Cop's killing raises doubts over Buxton army strategy
February 10, 2003
The killing of Police Constable Ronald Abel in Buxton last Monday has raised doubts about the capacity of the armed forces - particularly the army - to prevent criminal activities even in a heavily patrolled area.
The young man was murdered shortly after leaving his girlfriend's home having recently tendered his resignation out of fear. Abel was shot by one person in a gang of five and none of them was apprehended.
It is now being asked where the army and police patrols were at the time and why no efforts were made to immediately apprehend the perpetrators. The army in particular has had a heavy presence in the Buxton/Friendship area for a number of months now.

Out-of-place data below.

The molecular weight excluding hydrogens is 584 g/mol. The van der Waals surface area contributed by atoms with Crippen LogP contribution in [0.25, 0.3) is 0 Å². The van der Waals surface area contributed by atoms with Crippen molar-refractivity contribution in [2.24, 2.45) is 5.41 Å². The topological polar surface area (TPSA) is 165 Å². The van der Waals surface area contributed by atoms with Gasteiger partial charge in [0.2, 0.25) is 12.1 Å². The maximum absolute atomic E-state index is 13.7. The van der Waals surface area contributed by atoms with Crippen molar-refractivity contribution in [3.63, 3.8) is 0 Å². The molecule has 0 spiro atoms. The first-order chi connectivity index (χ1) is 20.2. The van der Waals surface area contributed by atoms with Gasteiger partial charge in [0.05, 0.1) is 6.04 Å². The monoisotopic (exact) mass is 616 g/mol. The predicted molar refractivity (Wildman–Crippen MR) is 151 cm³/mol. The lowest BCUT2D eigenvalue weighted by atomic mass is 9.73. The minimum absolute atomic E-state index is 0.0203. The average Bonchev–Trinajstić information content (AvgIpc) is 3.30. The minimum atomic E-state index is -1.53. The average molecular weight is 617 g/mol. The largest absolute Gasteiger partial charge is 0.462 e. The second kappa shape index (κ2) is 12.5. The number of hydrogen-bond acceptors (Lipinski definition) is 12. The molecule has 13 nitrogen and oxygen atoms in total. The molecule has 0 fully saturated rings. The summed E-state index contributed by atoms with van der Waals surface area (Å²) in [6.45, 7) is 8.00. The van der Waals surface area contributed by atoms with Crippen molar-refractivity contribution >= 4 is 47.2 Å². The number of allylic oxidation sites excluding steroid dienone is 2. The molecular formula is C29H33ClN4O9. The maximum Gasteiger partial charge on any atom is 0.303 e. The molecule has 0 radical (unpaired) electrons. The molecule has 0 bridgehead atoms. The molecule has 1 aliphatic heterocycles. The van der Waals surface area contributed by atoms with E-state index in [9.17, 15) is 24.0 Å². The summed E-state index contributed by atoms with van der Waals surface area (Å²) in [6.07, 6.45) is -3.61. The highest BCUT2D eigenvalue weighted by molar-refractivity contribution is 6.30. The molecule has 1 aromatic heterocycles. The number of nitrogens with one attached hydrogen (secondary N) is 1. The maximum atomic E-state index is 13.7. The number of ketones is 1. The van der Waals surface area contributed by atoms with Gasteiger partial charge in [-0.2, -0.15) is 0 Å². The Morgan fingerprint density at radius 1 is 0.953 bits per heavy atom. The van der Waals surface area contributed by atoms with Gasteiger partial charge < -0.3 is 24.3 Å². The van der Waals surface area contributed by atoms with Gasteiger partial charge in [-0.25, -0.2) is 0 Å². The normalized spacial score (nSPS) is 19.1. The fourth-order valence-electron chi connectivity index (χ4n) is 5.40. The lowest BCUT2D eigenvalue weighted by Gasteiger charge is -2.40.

The young cop's body remained on the road three hours after he was shot. The police did not turn up on the scene as residents of Buxton continue to be hostile towards policemen. This situation has, on many occasions, forced the police to enter the village under the protection of the army.
The GDF maintains that it is supporting the police in the fight against crime. But in many instances, only ranks of the GDF are spotted on static patrols in the Buxton/Friendship area and according to one army official, at the time of Abel's shooting, the patrols were not in the vicinity.
"There are some static patrols, but there was no patrol in central Buxton (where the shooting occurred) at the time. Central Buxton is not considered a high crime area. It is south Buxton and on the public road that the incidents mostly occur and so the patrols are there", the officer said.
Since the start of the crime wave last year, 19 policemen and several other law enforcement agents have been murdered.